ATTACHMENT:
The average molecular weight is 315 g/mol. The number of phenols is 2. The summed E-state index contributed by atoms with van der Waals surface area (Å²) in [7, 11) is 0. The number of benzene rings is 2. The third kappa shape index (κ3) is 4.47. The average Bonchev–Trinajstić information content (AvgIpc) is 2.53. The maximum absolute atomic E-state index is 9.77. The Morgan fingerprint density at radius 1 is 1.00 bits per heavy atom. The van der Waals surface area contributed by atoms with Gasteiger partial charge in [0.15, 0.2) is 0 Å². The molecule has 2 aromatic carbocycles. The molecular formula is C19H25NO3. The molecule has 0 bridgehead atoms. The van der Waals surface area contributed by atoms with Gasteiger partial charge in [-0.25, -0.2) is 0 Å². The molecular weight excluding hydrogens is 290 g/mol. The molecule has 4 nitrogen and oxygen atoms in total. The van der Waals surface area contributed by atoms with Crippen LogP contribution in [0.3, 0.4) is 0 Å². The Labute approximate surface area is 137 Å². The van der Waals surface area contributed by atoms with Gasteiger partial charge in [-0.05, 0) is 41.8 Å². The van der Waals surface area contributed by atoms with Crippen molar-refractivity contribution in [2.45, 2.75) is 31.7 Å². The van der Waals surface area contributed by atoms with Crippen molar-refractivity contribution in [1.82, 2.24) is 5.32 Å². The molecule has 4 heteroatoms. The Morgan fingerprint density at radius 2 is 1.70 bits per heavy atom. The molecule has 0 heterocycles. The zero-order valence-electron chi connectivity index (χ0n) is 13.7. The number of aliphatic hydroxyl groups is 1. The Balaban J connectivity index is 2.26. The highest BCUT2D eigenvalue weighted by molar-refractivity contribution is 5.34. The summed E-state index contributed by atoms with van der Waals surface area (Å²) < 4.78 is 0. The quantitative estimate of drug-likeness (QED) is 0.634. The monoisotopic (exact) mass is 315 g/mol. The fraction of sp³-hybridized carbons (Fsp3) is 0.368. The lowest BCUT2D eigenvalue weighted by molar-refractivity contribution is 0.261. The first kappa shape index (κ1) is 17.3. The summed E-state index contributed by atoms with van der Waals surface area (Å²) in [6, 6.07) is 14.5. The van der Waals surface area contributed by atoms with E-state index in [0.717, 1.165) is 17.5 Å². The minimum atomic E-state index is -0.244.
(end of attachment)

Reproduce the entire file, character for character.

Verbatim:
The average molecular weight is 315 g/mol. The number of phenols is 2. The summed E-state index contributed by atoms with van der Waals surface area (Å²) in [7, 11) is 0. The number of benzene rings is 2. The third kappa shape index (κ3) is 4.47. The average Bonchev–Trinajstić information content (AvgIpc) is 2.53. The maximum absolute atomic E-state index is 9.77. The Morgan fingerprint density at radius 1 is 1.00 bits per heavy atom. The van der Waals surface area contributed by atoms with Gasteiger partial charge in [0.15, 0.2) is 0 Å². The molecule has 2 aromatic carbocycles. The molecular formula is C19H25NO3. The molecule has 0 bridgehead atoms. The van der Waals surface area contributed by atoms with Gasteiger partial charge in [-0.25, -0.2) is 0 Å². The molecular weight excluding hydrogens is 290 g/mol. The molecule has 4 nitrogen and oxygen atoms in total. The van der Waals surface area contributed by atoms with Crippen LogP contribution in [0.3, 0.4) is 0 Å². The Labute approximate surface area is 137 Å². The van der Waals surface area contributed by atoms with Gasteiger partial charge in [-0.05, 0) is 41.8 Å². The van der Waals surface area contributed by atoms with Crippen molar-refractivity contribution in [2.45, 2.75) is 31.7 Å². The van der Waals surface area contributed by atoms with Crippen molar-refractivity contribution in [1.82, 2.24) is 5.32 Å². The molecule has 4 heteroatoms. The Morgan fingerprint density at radius 2 is 1.70 bits per heavy atom. The molecule has 0 heterocycles. The zero-order valence-electron chi connectivity index (χ0n) is 13.7. The number of aliphatic hydroxyl groups is 1. The Balaban J connectivity index is 2.26. The highest BCUT2D eigenvalue weighted by molar-refractivity contribution is 5.34. The summed E-state index contributed by atoms with van der Waals surface area (Å²) < 4.78 is 0. The quantitative estimate of drug-likeness (QED) is 0.634. The monoisotopic (exact) mass is 315 g/mol. The fraction of sp³-hybridized carbons (Fsp3) is 0.368. The lowest BCUT2D eigenvalue weighted by molar-refractivity contribution is 0.261. The first kappa shape index (κ1) is 17.3. The summed E-state index contributed by atoms with van der Waals surface area (Å²) in [6, 6.07) is 14.5. The van der Waals surface area contributed by atoms with E-state index in [0.717, 1.165) is 17.5 Å². The minimum atomic E-state index is -0.244.